NCE Smart Energy Markets (Smart Energy)
NCE Smart Energy Markets is based in the county of Østfold. It emerged from an environment of competence in the fields of energy and ICT. This was particularly stimulated by the early deregulation of the Norwegian Energy market in the late 1990s. One of the R&D institutions in the region then developed an IT system for the energy industry, thus creating the first national electricity power exchange. The formal organisation can be traced back to 2006, but under different names. Smart Energy’s intention is to create smart energy solutions through innovation and business. The centre aims to maintain competence at a world-class level in this area, with Silicon Valley, among others, as a model. Smart Energy has 20 members from the private sector, 11 from the public sector and 6 from the public-private sector, as recorded in November 2015. The principal activities arranged by the cluster management can be viewed as a set of bridging and building activities, promoting collaboration, learning and innovation among the entire group of participants. The most significant activity, however, is working up, applying for and managing R&D projects on behalf of the cluster members.
The main activities in Smart Energy were in November 2016:
Innovation, green growth and internationalisation
Commercial-oriented research into Smart Energy Markets and smart settlements
Commercial-oriented training and education in analysis and visualisation of big data
Norwegian Smart Care Cluster (Smart Care)
Smart Care is a relatively new network receiving Arena status in 2014. Although Smart Care is based in the county of Rogaland, the cluster is open to members from all over the country. In September 2016, Smart Care had more than 100 members, and over three-quarters of these were private companies. The rest were public bodies and educational institutions. The vision is for the cluster to become a significant player before 2020, within the field of welfare technological solutions in Europe. The primary objective is to develop an innovative cluster that can be successful in commercialising welfare technology. Smart care has a variety of activities relating to:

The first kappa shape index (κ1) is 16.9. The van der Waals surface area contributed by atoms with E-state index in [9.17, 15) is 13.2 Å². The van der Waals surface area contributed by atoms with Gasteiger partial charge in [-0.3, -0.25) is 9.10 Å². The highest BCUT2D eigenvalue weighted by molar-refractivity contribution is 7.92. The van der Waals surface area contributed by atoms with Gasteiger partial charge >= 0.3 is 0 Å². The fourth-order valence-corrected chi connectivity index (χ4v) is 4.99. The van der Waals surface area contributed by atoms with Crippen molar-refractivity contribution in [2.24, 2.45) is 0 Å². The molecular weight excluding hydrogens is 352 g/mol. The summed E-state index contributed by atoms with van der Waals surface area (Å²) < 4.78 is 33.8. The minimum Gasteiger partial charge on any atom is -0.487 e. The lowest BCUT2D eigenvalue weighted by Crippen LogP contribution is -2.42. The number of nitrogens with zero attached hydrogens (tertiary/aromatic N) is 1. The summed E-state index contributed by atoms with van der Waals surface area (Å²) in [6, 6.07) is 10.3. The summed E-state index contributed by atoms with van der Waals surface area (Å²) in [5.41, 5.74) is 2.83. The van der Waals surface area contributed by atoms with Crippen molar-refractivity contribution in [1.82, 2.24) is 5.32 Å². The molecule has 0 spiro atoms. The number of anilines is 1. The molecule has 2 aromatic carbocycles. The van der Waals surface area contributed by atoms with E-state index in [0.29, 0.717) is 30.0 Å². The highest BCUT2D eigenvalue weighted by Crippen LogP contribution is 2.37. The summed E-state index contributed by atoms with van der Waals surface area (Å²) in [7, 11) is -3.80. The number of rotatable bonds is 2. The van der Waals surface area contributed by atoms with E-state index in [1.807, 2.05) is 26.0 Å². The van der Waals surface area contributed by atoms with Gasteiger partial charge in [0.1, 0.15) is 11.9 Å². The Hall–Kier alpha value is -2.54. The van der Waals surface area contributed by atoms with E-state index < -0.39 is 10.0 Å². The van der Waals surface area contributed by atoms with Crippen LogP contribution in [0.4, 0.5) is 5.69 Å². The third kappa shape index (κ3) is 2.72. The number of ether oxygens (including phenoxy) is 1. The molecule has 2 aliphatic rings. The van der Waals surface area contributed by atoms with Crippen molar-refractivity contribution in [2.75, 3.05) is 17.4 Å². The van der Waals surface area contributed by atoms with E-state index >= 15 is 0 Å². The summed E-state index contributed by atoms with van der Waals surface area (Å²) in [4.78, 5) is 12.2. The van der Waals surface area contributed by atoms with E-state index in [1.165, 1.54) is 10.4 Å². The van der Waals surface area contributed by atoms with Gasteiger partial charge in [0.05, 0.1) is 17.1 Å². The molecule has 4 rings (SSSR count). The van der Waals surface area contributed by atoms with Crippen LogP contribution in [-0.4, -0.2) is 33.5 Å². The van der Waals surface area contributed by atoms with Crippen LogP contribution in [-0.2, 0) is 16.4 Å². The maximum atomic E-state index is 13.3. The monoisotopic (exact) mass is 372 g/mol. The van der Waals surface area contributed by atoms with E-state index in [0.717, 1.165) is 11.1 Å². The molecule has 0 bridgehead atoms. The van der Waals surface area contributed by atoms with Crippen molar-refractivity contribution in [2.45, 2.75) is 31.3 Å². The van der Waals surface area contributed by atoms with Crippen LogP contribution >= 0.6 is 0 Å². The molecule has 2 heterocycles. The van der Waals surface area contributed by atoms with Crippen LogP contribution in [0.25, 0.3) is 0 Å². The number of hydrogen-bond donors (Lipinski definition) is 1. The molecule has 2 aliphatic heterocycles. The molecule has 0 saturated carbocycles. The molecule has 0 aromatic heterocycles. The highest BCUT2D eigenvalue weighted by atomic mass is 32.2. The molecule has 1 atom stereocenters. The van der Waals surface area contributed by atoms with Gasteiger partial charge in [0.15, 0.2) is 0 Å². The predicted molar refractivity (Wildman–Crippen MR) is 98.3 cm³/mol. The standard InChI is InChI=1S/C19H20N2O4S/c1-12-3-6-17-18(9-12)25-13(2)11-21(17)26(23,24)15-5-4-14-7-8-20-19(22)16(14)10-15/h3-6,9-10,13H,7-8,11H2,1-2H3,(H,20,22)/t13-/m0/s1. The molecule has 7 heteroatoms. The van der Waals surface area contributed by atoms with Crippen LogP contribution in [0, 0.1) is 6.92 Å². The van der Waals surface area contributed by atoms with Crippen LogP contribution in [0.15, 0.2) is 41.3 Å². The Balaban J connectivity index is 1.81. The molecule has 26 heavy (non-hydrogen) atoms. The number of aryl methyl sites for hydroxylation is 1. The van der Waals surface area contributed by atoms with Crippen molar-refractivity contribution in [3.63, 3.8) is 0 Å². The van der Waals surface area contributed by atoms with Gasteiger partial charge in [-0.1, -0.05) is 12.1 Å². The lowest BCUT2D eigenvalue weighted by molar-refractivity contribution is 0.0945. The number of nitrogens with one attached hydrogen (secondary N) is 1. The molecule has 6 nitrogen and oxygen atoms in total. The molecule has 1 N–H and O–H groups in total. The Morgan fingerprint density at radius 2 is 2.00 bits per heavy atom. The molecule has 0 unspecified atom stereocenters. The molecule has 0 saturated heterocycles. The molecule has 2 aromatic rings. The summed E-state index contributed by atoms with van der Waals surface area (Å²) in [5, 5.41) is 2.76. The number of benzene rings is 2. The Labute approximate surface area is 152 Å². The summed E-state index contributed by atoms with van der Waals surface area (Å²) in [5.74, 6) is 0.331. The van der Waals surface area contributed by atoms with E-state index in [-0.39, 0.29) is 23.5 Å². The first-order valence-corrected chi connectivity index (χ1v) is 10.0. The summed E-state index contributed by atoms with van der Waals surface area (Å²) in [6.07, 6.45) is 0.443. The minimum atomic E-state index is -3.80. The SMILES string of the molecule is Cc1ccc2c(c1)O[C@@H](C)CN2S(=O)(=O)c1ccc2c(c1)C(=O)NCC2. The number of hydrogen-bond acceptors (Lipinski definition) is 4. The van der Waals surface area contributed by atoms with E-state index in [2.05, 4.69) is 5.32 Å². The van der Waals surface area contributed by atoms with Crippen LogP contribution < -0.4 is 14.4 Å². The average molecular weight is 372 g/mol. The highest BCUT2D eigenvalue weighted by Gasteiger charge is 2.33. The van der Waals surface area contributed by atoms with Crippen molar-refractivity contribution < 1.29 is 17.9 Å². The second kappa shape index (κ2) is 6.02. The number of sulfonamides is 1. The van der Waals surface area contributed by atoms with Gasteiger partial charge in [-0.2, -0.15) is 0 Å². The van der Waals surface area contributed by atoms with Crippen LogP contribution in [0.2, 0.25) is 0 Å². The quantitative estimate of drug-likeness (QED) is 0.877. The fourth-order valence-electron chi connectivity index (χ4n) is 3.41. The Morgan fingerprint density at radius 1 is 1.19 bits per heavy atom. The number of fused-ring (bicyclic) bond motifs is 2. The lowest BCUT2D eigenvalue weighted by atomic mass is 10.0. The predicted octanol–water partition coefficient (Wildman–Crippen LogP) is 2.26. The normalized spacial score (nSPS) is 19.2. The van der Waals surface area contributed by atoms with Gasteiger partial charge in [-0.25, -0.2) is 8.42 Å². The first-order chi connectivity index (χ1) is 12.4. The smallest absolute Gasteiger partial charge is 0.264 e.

General networking of an informal nature
Specific innovation projects, which have in part a high degree of research content
In addition, Smart Care has expressed a commitment to the creation of a “Living Lab”. This will be a laboratory where suppliers and users can test new solutions together before they are put out on the wider commercial market. This approach can be described as systematic user co-creation, integrating research and innovation processes.
Network overview summary
Table 6 shows a summary of the overall characteristics of the different networks.
The principal results for each network are presented in Tables 6, 7 and 8.
Table 6 sums up the chief reasons as to why the network is important to member companies. With regard to the network functions, Table 7 shows where and in what way the interviewees see the public sector as an important contributor. It is important to emphasise that the interviewees were not specifically asked about the role of the public sector, but only to give their evaluation of the various network functions.
As seen in Table 7, many of the cells are blank, meaning that in those cases, the respondents did not mention any role for the public sector. The business leaders saw the opportunity of lobbying towards the public sector as an important reason for joining the networks. Typical areas mentioned for lobbying were funding, changes in the laws and improved business conditions. The building of legitimacy of the network is assumed to be a critical success factor for lobbying. By joining the networks, the companies improved their reputation and had a better chance of convincing the actors from public sector to change their policies. Another interesting aspect of Table 7 is the difference between the maritime networks on the one hand and the Smart Energy and Smart Care networks on the other. The public sector is much more deeply involved in the Smart Energy and Smart Care networks than in the maritime networks. In the two “smart” networks, the public sector is an important customer, as well as being a partner in business development. This is not the case in the maritime networks. This point will be further developed later in the paper.
Table 8 shows the respondents’ evaluation of the public role with regard to innovation within the networks. This data derived from the questions posed to the interviewees, specifically concerning their evaluation of the roles of the public actors. The data in Table 8 shows the same trend as in Table 7, for the maritime networks and the “smart” networks with respect to the perception of the public role.